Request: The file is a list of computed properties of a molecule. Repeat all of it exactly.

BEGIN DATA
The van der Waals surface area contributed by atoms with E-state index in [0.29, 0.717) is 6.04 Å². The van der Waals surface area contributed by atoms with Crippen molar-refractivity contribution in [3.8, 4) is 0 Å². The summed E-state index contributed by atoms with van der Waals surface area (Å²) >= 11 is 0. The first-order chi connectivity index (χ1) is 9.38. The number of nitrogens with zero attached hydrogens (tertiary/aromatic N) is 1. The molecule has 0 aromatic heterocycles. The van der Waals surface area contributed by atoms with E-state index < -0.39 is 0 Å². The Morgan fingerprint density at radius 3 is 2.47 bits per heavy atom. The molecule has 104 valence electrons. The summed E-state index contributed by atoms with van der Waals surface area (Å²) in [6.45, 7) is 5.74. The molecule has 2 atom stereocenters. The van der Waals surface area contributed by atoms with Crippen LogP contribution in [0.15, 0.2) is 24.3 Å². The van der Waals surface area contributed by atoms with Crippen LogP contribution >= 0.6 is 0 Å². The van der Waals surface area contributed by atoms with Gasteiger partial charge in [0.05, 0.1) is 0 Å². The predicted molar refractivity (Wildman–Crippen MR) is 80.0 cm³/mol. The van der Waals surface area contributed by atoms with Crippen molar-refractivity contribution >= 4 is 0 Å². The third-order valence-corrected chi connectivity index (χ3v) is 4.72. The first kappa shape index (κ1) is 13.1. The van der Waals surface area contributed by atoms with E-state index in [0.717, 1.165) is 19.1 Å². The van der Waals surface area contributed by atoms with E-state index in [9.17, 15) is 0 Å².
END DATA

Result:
The van der Waals surface area contributed by atoms with E-state index in [0.29, 0.717) is 6.04 Å². The van der Waals surface area contributed by atoms with Crippen molar-refractivity contribution in [3.8, 4) is 0 Å². The summed E-state index contributed by atoms with van der Waals surface area (Å²) >= 11 is 0. The first-order chi connectivity index (χ1) is 9.38. The number of nitrogens with zero attached hydrogens (tertiary/aromatic N) is 1. The molecule has 0 aromatic heterocycles. The van der Waals surface area contributed by atoms with E-state index < -0.39 is 0 Å². The Morgan fingerprint density at radius 3 is 2.47 bits per heavy atom. The molecule has 104 valence electrons. The summed E-state index contributed by atoms with van der Waals surface area (Å²) in [6.45, 7) is 5.74. The molecule has 2 atom stereocenters. The van der Waals surface area contributed by atoms with Crippen LogP contribution in [0.15, 0.2) is 24.3 Å². The van der Waals surface area contributed by atoms with Crippen LogP contribution >= 0.6 is 0 Å². The van der Waals surface area contributed by atoms with Gasteiger partial charge in [0.05, 0.1) is 0 Å². The predicted molar refractivity (Wildman–Crippen MR) is 80.0 cm³/mol. The van der Waals surface area contributed by atoms with Crippen molar-refractivity contribution >= 4 is 0 Å². The third-order valence-corrected chi connectivity index (χ3v) is 4.72. The first kappa shape index (κ1) is 13.1. The van der Waals surface area contributed by atoms with E-state index in [0.717, 1.165) is 19.1 Å². The van der Waals surface area contributed by atoms with E-state index in [9.17, 15) is 0 Å².